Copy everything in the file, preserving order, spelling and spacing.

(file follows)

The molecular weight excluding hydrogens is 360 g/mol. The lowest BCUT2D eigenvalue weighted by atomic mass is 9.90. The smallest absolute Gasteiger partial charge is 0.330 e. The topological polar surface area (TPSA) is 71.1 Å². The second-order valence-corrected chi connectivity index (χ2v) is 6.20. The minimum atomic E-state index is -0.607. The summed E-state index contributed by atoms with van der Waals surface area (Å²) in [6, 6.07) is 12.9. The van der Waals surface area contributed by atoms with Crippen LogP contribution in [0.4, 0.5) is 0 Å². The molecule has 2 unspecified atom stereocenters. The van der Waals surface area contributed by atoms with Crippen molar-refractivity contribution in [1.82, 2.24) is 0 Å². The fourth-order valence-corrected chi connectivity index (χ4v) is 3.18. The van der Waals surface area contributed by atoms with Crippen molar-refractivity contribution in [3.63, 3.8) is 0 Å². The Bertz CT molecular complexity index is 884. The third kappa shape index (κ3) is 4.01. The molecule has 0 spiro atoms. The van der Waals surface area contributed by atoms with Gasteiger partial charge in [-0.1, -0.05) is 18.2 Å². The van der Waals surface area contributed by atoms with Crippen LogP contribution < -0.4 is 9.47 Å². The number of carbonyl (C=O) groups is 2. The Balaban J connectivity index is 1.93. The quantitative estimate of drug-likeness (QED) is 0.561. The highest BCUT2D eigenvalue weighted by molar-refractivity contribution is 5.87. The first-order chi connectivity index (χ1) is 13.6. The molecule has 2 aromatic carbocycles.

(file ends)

The molecular weight excluding hydrogens is 360 g/mol. The lowest BCUT2D eigenvalue weighted by atomic mass is 9.90. The smallest absolute Gasteiger partial charge is 0.330 e. The topological polar surface area (TPSA) is 71.1 Å². The second-order valence-corrected chi connectivity index (χ2v) is 6.20. The minimum atomic E-state index is -0.607. The summed E-state index contributed by atoms with van der Waals surface area (Å²) in [6, 6.07) is 12.9. The van der Waals surface area contributed by atoms with Crippen LogP contribution in [0.4, 0.5) is 0 Å². The molecule has 2 unspecified atom stereocenters. The van der Waals surface area contributed by atoms with Crippen molar-refractivity contribution in [1.82, 2.24) is 0 Å². The fourth-order valence-corrected chi connectivity index (χ4v) is 3.18. The van der Waals surface area contributed by atoms with Crippen molar-refractivity contribution in [3.63, 3.8) is 0 Å². The Bertz CT molecular complexity index is 884. The third kappa shape index (κ3) is 4.01. The molecule has 0 spiro atoms. The van der Waals surface area contributed by atoms with Gasteiger partial charge in [-0.1, -0.05) is 18.2 Å². The van der Waals surface area contributed by atoms with Crippen LogP contribution < -0.4 is 9.47 Å². The number of carbonyl (C=O) groups is 2. The Balaban J connectivity index is 1.93. The quantitative estimate of drug-likeness (QED) is 0.561. The highest BCUT2D eigenvalue weighted by molar-refractivity contribution is 5.87. The first-order chi connectivity index (χ1) is 13.6. The molecule has 2 aromatic carbocycles.